We walked around the block talking about food systems, imported asparagus, wine and chooks. Corinne picked up a chook here and a duck there, she sat with the goats. This lady clearly loves animals. It always amazes me that there are people out there that have very strongly formed opinion about what a dairy farmer is, what they think about their animals, but has never actually taken the time to get to know that farmer or ask why they do what they do.

Corinne told me how this season their mobile butcher couldn't do the job due to injury so her and Peter decided after years of watching him that they were competent to do it themselves. The butchering part she had no problem with after having helped the butcher for many years, but she was concerned about the dispatching. They did it, they managed. These are animals they have raised from babies, year in year out they do it. They have an understanding that this is the process, they believe in it as a system, they do it well and not without consideration. This husband and wife team are intelligent, thoughtful humans. They want to do what they believe is best for their farm and their community, I value and respect that. I admire the effort and consideration that's not immediately obvious when you look at a block of their cheese on the shelf. When these guys open their shed cheese shop once a month, they have lines of people cueing to be served, and they sell out every time. The reasons are obvious to me.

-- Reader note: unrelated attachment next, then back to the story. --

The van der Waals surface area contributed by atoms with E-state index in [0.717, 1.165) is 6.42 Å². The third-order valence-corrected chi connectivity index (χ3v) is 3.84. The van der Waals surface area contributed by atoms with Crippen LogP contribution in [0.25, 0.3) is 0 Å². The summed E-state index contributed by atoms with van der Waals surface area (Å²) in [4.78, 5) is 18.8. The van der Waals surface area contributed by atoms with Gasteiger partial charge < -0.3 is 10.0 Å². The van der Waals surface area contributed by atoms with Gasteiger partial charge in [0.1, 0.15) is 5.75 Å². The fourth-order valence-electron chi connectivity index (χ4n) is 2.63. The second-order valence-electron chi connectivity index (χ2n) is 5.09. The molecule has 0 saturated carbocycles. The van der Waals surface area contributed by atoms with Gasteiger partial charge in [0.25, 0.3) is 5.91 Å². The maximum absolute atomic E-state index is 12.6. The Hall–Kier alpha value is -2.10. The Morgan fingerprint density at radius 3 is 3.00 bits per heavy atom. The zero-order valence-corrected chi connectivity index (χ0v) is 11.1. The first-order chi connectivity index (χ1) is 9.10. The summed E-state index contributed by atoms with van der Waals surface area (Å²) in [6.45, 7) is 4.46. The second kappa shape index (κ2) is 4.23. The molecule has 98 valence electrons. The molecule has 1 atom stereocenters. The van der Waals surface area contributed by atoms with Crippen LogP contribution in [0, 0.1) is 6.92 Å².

Too much food politics and existential thought, I needed another coldie so we headed into the kitchen where I sat and watched the preparations for dinner while flicking through photos I’d taken. Corrine has a Croatian background and talked about meals where she integrates her produce with traditional cooking. She’d made some killer flat bread gozleme with a tzatziki with backyard cucumber, goat yogurt, mint, salt and slurp of olive oil. I could not stop dipping the gozleme and had to make a real effort to hold back to leave space for mains. Glad I did because it was slow braised kid, like the ones in the paddock we'd feed earlier. Melty, sticky and well cared for by-product of the cheese we enjoyed later. The kid was served with grilled zucchini and crispy BBQ potato grits. My favourite food is simple food and these guys obviously embrace a similar peasant food approach, a mixture of Croatian tradition and a passion to serve their family real food that’s easy to prepare, has good nutritious value and tastes amazing. Both being Pharmacists these guys know and understand the benefits of healthy food intake versus a reliance of medication to treat the ills of processed foods and inactivity. It really isn’t simple to get your head around it.